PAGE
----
Investors who are looking into the airline sector-related exchange traded fund should consider the impact of COVID-19 on global airline industry and the potential long-term benefits of entering the market during a recovery period.
On the recent webcast, Airline ETF Sees Liftoff on Stock Rebound, Frank Holmes, CEO and Chief Investment Officer, U.S. Global Investors, highlighted the growing bullishness on the airline industry and how investors are taking a contrarian play against long-time value guru Warren Buffett, whom took a $2.7 billion loss on airlines during the panic sell. Specifically, Holmes argued that Buffett’s risk tolerance has diminished with the coronavirus and his increasing age. The investment guru has also been know to be wrong occasionally, such as with Amazon.com, bitcoin and gold, and airline stocks may be Buffett’s next big fumble.
Meanwhile, other investors have picked up where Buffett left off. As 70 days of consecutive inflows into the U.S. Global Jets ETF (NYSEArca: JETS), the lone ETF dedicated to airline stocks, helped the fund grow to $1 billion in assets under management. Traders may have seen this ETF as an easy-to-use way to get in on an oversold market – airline stocks were the most oversold since 9/11 when rising fears of terrorist threats sent travel stocks reeling. The U.S. Global JETS Index, which acts as the underlying benchmark for JETS, was trading at a 5.7 price-to-earnings as of the end of March, compared to the 14.5 P/E for the broader S&P 500 Industrials Index. Meanwhile, since Buffett announced he dumped carriers, the U.S. Global JETS Index has surged 50%.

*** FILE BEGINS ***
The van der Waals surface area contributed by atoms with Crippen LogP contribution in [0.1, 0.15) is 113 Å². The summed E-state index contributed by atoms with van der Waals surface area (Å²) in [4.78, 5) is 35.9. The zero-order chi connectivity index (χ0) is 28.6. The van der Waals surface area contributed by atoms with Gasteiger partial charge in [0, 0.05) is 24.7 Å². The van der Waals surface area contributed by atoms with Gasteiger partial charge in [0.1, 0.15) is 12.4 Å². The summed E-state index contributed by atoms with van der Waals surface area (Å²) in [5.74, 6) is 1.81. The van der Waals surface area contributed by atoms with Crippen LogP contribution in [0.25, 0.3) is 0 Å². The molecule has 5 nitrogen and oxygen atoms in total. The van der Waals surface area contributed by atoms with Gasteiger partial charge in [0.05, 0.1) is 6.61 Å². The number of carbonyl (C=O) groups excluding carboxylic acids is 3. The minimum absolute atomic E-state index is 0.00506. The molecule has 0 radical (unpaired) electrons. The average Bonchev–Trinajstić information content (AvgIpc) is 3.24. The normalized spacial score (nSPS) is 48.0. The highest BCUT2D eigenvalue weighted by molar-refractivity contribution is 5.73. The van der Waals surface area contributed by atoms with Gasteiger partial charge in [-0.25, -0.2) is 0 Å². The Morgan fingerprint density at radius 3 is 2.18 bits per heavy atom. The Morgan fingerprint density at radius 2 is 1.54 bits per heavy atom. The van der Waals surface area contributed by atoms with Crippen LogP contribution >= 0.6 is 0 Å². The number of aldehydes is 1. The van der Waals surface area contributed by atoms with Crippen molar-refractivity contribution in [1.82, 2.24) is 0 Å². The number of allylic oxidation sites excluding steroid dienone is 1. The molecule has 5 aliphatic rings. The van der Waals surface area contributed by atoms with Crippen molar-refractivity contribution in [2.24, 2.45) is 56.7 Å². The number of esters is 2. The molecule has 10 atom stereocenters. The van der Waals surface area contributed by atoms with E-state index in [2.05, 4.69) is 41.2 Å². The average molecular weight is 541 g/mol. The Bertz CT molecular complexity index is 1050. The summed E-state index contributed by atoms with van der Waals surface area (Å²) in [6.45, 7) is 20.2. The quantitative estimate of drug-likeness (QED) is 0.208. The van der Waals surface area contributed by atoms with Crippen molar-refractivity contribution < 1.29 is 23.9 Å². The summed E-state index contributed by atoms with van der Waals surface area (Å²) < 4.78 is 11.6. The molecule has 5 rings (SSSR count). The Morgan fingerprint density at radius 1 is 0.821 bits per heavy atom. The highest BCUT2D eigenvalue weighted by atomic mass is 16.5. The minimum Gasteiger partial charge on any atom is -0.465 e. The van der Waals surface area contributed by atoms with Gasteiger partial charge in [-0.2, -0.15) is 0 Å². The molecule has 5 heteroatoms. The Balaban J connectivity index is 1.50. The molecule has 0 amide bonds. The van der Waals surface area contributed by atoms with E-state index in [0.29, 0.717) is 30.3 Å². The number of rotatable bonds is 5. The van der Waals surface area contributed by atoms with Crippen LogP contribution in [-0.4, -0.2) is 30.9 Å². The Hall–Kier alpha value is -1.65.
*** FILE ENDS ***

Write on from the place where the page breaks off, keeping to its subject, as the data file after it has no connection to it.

Investors may draw similarities to what is happening now with travel stocks to what happened back during previous global crisis events. For instance, airline stocks rebounded in the following six months after the 9/11 crisis, surging more than 80%. Airline stocks climbed more than 120% in the six months after the SARS crisis. The sector also recovered more than 80%, following the 2009 financial crisis.
However, unlike previous events, the White House has specifically provided targeted financial aid to the airline industry through the CARES Act – one in 15 jobs in the U.S. is airline related.
Airline stocks are also recovering on plans to increase flights as the coronavirus pandemic fears abate. For example, American Airlines shares jumped 41% on June 4 after it announced plans to add flights in July to accommodate the increased summer travel demand. According to Raymond James, Chinese Google flight searches in May have already begun to rebound. The number of daily U.S. commercial air passengers rose to a high of about 548,100 at the start of June, compared to the 87,500 low in mid-April.
Even during the pandemic, the airline industry was still pulling through. Instead of transporting passengers, many airliners shifted to cargo transportation. American Airlines used its Boeing 777 to carry medical supplies overseas, which marked its first cargo flight in 36 years.
Meanwhile, the costs for flights may have drastically decreased with lower jet fuel prices. For example, the same gallon that would have cost airlines $2.20 in January 2020 now costs about $1.00.
As a way to access the global airline industry, investors can look to the targeted U.S. Global Jets ETF. JETS follows the U.S. Global Jets Index, which uses fundamental screens to select airline companies, with an emphasis on domestic carriers, along with global aircraft manufacturers and airport companies.
The JETS portfolio follows a type of smart beta indexing methodology where the top 4 North American domestic airlines based on a ranking of market capitalization and load factor receive a weight of 10% each. The next 5 North American airlines based on a ranking of market capitalization and load factor receive a weight of 4% each. A composite fundamental rank is calculated for the remaining North American airline industry companies, screening for cash flow, sales growth, gross margin, sales yield and return on capital where the top 5 securities based on this rank receive a 3% weight each. Lastly, a composite fundamental rank is calculated for foreign airline industry companies, screening for cash flow, sales growth, gross margin, sales yield and return on capital where the top 25 securities receive a 1% weight each.
Financial advisors who are interested in learning more about the airline industry can watch the webcast here on demand.